This morning, the Supreme Court of Canada (SCC) released its decision in Sun Indalex Finance, LLC v. United Steelworkers (Indalex). A majority of the SCC made the following rulings, which have wide-ranging ramifications for lenders, employers and pension plan administrators of Ontario-registered defined benefit pension plans:
- The SCC upheld the finding of the Ontario Court of Appeal (ONCA) that the deemed trust imposed under subsection 57(4) of the Ontario Pension Benefits Act (PBA) applies only to a pension plan that is terminated, but, when it applies, extends to the entirety of a defined benefit plan’s "wind up deficiency." This finding may have significant ramifications for lenders relying on security interests in accounts and/or inventory, since, under the Ontario Personal Property Security Act, these interests are expressly made subordinate to "deemed trusts" under the PBA.
- The SCC overturned the ONCA in finding that the deemed trust did not have priority over the claim of the debtor in possession (DIP) lender in this case. The Companies’ Creditors Arrangement Act (CCAA) judge had made an order granting the DIP loan "super-priority" over any statutory trusts, including those arising under the PBA. The SCC overturned the ONCA and held that the doctrine of federal paramountcy means that the court-ordered DIP priority supersedes claims under the PBA’s deemed trust provision, without need to have paramountcy asserted in the relevant court order.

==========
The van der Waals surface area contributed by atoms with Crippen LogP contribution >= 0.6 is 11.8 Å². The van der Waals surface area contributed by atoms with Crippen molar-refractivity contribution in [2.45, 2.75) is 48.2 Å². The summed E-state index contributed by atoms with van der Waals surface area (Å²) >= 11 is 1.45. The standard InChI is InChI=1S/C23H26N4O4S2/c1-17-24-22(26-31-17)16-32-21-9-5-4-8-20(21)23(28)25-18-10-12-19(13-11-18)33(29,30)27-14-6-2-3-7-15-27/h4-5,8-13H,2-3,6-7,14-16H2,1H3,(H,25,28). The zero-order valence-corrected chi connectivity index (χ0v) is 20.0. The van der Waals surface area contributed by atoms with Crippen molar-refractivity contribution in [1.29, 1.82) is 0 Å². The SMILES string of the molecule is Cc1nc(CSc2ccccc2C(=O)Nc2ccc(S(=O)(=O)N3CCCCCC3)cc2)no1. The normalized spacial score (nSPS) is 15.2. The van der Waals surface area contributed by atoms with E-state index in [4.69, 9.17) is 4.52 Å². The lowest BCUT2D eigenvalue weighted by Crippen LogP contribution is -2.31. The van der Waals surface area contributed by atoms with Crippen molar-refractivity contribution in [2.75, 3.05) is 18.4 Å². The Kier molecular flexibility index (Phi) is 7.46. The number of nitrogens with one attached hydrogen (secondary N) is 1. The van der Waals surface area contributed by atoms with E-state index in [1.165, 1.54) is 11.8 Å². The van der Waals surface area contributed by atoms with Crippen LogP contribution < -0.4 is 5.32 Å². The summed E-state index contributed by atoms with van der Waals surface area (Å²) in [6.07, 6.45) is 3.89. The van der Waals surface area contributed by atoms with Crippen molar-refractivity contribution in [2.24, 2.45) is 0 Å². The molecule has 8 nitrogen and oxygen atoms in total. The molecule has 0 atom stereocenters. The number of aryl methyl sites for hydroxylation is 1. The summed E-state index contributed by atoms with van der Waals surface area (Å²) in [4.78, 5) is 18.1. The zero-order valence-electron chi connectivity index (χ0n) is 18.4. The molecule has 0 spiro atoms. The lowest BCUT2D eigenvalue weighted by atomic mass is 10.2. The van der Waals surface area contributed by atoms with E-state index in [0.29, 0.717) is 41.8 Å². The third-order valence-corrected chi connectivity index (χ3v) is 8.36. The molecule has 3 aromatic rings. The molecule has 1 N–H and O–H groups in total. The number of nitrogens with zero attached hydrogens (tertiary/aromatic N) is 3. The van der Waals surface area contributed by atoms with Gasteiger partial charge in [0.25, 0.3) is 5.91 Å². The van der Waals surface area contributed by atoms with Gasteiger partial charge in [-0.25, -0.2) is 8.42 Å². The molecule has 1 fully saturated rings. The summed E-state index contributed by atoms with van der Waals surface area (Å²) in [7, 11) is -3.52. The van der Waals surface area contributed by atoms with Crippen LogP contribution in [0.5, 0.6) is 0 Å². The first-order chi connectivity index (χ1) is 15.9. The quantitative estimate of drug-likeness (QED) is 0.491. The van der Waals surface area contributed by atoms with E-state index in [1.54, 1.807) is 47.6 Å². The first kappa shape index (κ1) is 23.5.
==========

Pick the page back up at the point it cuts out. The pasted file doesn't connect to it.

- The SCC’s decision is consistent with the ONCA’s finding that the directors of Indalex Limited failed to properly manage a conflict of interest between their fiduciary duties to the corporation on the one hand and, in their role as plan administrator, to the pension plan beneficiaries on the other, when they proceeded to seek a court order granting priority to the DIP loan without sufficient notice to the beneficiaries.
- Although the SCC found that the directors of Indalex had acted in a conflict of interest vis-à-vis plan beneficiaries, a majority of the judges overturned the ONCA’s award of a constructive trust over the assets of the estate in favour of beneficiaries of Indalex’s executive pension plan (to which the PBA’s deemed trust provision did not apply).
For a fuller discussion of the ONCA's previous decision, please see our e-Alerts of December 1, 2011, June 2, 2011, April 21, 2011 and April 8, 2011 as well as Volume 5, Issue 1 of our Litigation Co-Counsel newsletter, available here.